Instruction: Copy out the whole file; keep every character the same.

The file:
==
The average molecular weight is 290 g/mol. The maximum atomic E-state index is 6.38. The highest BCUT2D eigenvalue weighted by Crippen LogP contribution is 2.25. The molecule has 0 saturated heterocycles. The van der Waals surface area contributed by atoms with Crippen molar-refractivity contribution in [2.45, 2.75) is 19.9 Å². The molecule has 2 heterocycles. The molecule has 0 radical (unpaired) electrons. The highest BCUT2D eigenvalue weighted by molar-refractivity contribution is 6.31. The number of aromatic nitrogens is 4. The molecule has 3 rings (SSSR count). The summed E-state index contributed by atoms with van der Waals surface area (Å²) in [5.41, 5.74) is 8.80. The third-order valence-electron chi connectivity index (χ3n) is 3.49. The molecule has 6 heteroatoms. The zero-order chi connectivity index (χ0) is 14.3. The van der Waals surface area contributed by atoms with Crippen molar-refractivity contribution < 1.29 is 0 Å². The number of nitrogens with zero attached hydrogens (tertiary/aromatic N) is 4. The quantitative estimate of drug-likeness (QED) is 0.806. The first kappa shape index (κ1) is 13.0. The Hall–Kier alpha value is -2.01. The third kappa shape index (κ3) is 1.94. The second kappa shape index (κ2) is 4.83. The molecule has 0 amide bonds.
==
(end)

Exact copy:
The average molecular weight is 290 g/mol. The maximum atomic E-state index is 6.38. The highest BCUT2D eigenvalue weighted by Crippen LogP contribution is 2.25. The molecule has 0 saturated heterocycles. The van der Waals surface area contributed by atoms with Crippen molar-refractivity contribution in [2.45, 2.75) is 19.9 Å². The molecule has 2 heterocycles. The molecule has 0 radical (unpaired) electrons. The highest BCUT2D eigenvalue weighted by molar-refractivity contribution is 6.31. The number of aromatic nitrogens is 4. The molecule has 3 rings (SSSR count). The summed E-state index contributed by atoms with van der Waals surface area (Å²) in [5.41, 5.74) is 8.80. The third-order valence-electron chi connectivity index (χ3n) is 3.49. The molecule has 6 heteroatoms. The zero-order chi connectivity index (χ0) is 14.3. The van der Waals surface area contributed by atoms with Crippen molar-refractivity contribution < 1.29 is 0 Å². The number of nitrogens with zero attached hydrogens (tertiary/aromatic N) is 4. The quantitative estimate of drug-likeness (QED) is 0.806. The first kappa shape index (κ1) is 13.0. The Hall–Kier alpha value is -2.01. The third kappa shape index (κ3) is 1.94. The second kappa shape index (κ2) is 4.83. The molecule has 0 amide bonds.